The House Committee on Homeland Security’s Emergency Preparedness, Response, and Communications Subcommittee held a hearing on Friday to examine the risk the nation faces from a terrorist attack or natural disruption of the US agriculture sector, and whether the public and private sectors are prepared to respond to these threats.
US food and agriculture accounts for roughly one-fifth of the nation’s economic activity, contributed $835 billion to the US gross domestic product in 2014, and is responsible for one out of every 12 US jobs, according to Subcommittee Chairman Martha McSally (R-AZ). Consequently, an agroterrorist attack could have significant economic repercussions.
“An intentional attack or natural disruption of US agriculture or food, therefore, would present a serious threat to this nation and cause major economic damages on a number of levels,” McSally stated. “There will be costs related to containing disease and destruction of livestock, compensating farmers for loss of agricultural commodities and losses in other related industries, and trade embargoes imposed by other nations.”
For example, an August 2015 outbreak of Highly Pathogenic Avian Influenza (HPAI) in the Midwest and Pacific Northwest cost Iowa alone 1.5 million turkeys and thirty million layers and pullets, which cost the state an estimated $658 million. In addition to lost production, suppliers and vendors saw a reduced income, which in turn resulted in fewer household purchases, hurting the sales of other businesses.
According to Dr. Brian R. Williams, an Agricultural Economist from Mississippi State University, a study commissioned by Iowa Farm Bureau, this multiplier effect resulted in a total economic impact of $1.2 billion to the state of Iowa’s economy, including 8,444 lost jobs.
The 2015 outbreak of HPAI exposed a number of vulnerabilities in the poultry industry, despite the biosecurity measures already in place, many of which were developed in consultation with state agencies. Williams said these security measures were put in place by companies such as Sanderson Farms and Tyson, who own the birds but are contracting producers to grow and raise them, as a protection for their investment.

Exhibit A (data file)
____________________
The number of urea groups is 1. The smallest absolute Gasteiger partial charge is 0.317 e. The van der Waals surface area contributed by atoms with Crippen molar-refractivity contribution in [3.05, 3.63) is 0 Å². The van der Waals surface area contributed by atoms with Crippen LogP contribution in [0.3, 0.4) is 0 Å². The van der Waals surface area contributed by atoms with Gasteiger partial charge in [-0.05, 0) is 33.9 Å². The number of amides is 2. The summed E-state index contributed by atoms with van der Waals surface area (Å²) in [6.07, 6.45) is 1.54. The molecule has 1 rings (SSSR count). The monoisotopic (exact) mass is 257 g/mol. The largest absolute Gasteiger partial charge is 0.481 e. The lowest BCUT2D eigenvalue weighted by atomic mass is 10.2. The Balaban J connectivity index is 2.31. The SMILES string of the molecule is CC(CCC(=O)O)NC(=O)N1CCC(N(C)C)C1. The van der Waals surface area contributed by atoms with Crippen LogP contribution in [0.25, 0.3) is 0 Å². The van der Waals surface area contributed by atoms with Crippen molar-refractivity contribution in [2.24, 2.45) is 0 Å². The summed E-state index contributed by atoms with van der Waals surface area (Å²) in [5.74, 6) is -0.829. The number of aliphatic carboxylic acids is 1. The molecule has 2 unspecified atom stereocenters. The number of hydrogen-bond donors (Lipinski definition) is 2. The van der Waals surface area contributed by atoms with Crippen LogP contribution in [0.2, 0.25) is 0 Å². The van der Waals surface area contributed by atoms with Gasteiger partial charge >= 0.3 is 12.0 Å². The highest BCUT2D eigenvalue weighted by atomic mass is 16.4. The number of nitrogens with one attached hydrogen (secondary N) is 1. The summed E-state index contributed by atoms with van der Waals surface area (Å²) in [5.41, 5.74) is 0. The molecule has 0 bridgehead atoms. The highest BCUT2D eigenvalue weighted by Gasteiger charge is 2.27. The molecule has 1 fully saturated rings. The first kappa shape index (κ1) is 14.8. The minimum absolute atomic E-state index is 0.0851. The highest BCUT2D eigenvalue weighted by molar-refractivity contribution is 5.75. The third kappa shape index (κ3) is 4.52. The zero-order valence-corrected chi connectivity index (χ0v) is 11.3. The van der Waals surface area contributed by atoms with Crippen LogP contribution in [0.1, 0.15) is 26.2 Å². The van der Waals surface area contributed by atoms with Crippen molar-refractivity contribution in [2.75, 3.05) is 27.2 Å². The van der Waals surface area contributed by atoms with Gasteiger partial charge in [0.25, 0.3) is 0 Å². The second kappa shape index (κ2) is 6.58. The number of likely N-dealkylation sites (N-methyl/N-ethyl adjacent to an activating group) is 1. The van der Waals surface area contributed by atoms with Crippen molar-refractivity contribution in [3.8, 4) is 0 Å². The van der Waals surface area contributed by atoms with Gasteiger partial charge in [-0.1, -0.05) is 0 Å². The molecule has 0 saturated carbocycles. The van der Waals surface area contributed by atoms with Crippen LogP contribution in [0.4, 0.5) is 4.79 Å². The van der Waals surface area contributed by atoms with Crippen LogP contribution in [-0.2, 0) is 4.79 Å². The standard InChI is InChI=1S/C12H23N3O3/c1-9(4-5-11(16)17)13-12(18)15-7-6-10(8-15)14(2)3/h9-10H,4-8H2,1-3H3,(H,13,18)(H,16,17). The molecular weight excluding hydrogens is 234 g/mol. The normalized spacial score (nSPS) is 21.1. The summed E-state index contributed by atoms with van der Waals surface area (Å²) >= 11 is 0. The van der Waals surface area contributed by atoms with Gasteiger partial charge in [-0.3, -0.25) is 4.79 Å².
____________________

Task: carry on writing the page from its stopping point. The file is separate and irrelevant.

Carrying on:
“Despite all of these measures that were already in place, the industry was ill-prepared for actually dealing with a disastrous event such as HPAI,” Williams stated. “In the time since the outbreak in 2015, industry leaders, state agencies, and federal agencies have all come together to develop an elaborate plan to quickly and efficiently address future outbreaks.”
Since the HPAI outbreak, industry leaders have come together with state and federal agencies to develop a future response plan. This plan, which Williams said can easily be applied in the event of an agroterrorism attack, includes a quarantine of the infected area, testing of all birds within a 3 mile radius, and requiring a written permit for anyone entering and/or exiting the area.
The US agricultural sector has proven remarkable resilience, when examining incidents such as the HPAI outbreak, among others. Williams believes the agricultural industry would recover if terrorists succeeded in launching an attack large enough to have a significant impact on the US economy.
“With the cooperation of individual industry groups, state governments, and the federal government in devising plans to respond to potential terror attacks or natural disasters, evidence suggests that damage from such disasters can be mitigated, Williams said.
In addition to the economic cost, an agroterrorist attack could undermine trust in the government, and spur significant public uncertainty over the safety of the food supply.
“This goes to the heart of what we know groups like ISIS aretrying to do—terrorize by any means possible,” McSally said.
The food supply is an attractive terrorist target—it’s also among the most vulnerable and least protected of all potential targets of attack. Quoting former Governor of Wisconsin Tommy Thompson, McSally stated, “For the life of me I cannot understand why terrorists have not targeted our food supply, since it is so easy to do.”
Despite the severe ramifications of an agroterrorist attack on the homeland, there is a growing consensus that there are significant vulnerabilities in the nation’s preparedness to deal with threats to US agriculture and the food supply, according to Bobby Acord, testifying on behalf of the National Pork Producers Council.